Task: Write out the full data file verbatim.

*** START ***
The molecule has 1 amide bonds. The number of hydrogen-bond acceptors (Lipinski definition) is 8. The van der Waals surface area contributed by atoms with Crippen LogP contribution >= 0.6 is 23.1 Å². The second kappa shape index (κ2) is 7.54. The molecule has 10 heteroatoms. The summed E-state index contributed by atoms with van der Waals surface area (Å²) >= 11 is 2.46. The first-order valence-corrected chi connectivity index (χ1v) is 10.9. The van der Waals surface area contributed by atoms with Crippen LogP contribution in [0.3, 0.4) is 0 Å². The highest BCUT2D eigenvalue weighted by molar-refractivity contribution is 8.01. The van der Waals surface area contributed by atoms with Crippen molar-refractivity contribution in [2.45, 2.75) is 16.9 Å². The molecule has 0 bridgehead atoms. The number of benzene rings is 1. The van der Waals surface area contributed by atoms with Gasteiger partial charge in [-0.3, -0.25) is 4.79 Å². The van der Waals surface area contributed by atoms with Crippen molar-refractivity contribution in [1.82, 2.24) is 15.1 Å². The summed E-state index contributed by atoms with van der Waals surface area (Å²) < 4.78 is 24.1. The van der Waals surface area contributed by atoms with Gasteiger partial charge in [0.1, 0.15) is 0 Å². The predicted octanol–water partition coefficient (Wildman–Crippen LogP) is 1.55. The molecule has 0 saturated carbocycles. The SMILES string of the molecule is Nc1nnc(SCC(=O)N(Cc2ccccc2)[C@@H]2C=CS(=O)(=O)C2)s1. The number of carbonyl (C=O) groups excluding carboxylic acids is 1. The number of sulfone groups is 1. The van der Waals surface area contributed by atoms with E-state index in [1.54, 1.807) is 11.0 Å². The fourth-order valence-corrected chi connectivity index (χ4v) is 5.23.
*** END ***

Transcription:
The molecule has 1 amide bonds. The number of hydrogen-bond acceptors (Lipinski definition) is 8. The van der Waals surface area contributed by atoms with Crippen LogP contribution >= 0.6 is 23.1 Å². The second kappa shape index (κ2) is 7.54. The molecule has 10 heteroatoms. The summed E-state index contributed by atoms with van der Waals surface area (Å²) >= 11 is 2.46. The first-order valence-corrected chi connectivity index (χ1v) is 10.9. The van der Waals surface area contributed by atoms with Crippen LogP contribution in [0.3, 0.4) is 0 Å². The highest BCUT2D eigenvalue weighted by molar-refractivity contribution is 8.01. The van der Waals surface area contributed by atoms with Crippen molar-refractivity contribution in [2.45, 2.75) is 16.9 Å². The molecule has 0 bridgehead atoms. The number of benzene rings is 1. The van der Waals surface area contributed by atoms with Gasteiger partial charge in [-0.3, -0.25) is 4.79 Å². The van der Waals surface area contributed by atoms with Crippen molar-refractivity contribution in [1.82, 2.24) is 15.1 Å². The summed E-state index contributed by atoms with van der Waals surface area (Å²) < 4.78 is 24.1. The van der Waals surface area contributed by atoms with Gasteiger partial charge in [0.1, 0.15) is 0 Å². The predicted octanol–water partition coefficient (Wildman–Crippen LogP) is 1.55. The molecule has 0 saturated carbocycles. The SMILES string of the molecule is Nc1nnc(SCC(=O)N(Cc2ccccc2)[C@@H]2C=CS(=O)(=O)C2)s1. The number of carbonyl (C=O) groups excluding carboxylic acids is 1. The number of sulfone groups is 1. The van der Waals surface area contributed by atoms with E-state index in [1.54, 1.807) is 11.0 Å². The fourth-order valence-corrected chi connectivity index (χ4v) is 5.23.